Sports Medicine Turns to Telemedicine
"The communication is far more consistent," Williams says. "We don't have to rely on just sending pieces of paper saying yes he's cleared, or no he's not cleared."
Teams working with doctors also now have a far more consistent approach to their players being returned to play, with consistent evaluation and management, Williams says. It also helps neurologists schedule these followups more efficiently as well.
Of course, once a platform like this is in place, it has benefits that go far beyond concussion treatment. "We can clearly see benefits where an athlete may have a good trainer on the other end where they're actually competing and participating and practicing," Williams says.
"That trainer may have a question about range of motion or an ankle injury or what have you, and they can fire up that videoconference and speak directly with an expert, and say, 'hey here's what's going on, here's what his exam looks like, what do you think? Should he come in? Does he need an X-ray? Does he need an MRI? Should we advance his therapy or his activity level another step?' So it is I think a great tool for improving communication and improving consistent and efficient evaluation and management."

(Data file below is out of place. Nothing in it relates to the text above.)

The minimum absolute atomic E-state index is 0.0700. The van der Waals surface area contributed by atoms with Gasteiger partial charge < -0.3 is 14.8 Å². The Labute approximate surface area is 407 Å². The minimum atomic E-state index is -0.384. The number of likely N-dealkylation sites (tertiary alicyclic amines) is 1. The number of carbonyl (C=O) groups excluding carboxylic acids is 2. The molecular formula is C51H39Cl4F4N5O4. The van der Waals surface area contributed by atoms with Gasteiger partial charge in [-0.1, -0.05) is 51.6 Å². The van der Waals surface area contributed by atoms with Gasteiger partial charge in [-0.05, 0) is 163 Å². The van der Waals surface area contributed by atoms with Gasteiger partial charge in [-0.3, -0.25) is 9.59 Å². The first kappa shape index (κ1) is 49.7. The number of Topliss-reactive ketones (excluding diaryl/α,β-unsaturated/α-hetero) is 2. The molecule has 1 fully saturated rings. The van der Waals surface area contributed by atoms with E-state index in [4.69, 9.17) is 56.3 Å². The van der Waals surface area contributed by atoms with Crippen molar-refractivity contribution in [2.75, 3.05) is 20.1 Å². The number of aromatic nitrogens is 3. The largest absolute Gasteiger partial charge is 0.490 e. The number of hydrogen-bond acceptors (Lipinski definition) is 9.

A big enabler of all this has been the plummeting cost of those telemedicine towers, which in the past three years have plunged from a cost of $15,000 to something equivalent to a tablet with its ever-sharper display and built-in camera, and HIPAA-compliant software to ensure privacy, Williams says.
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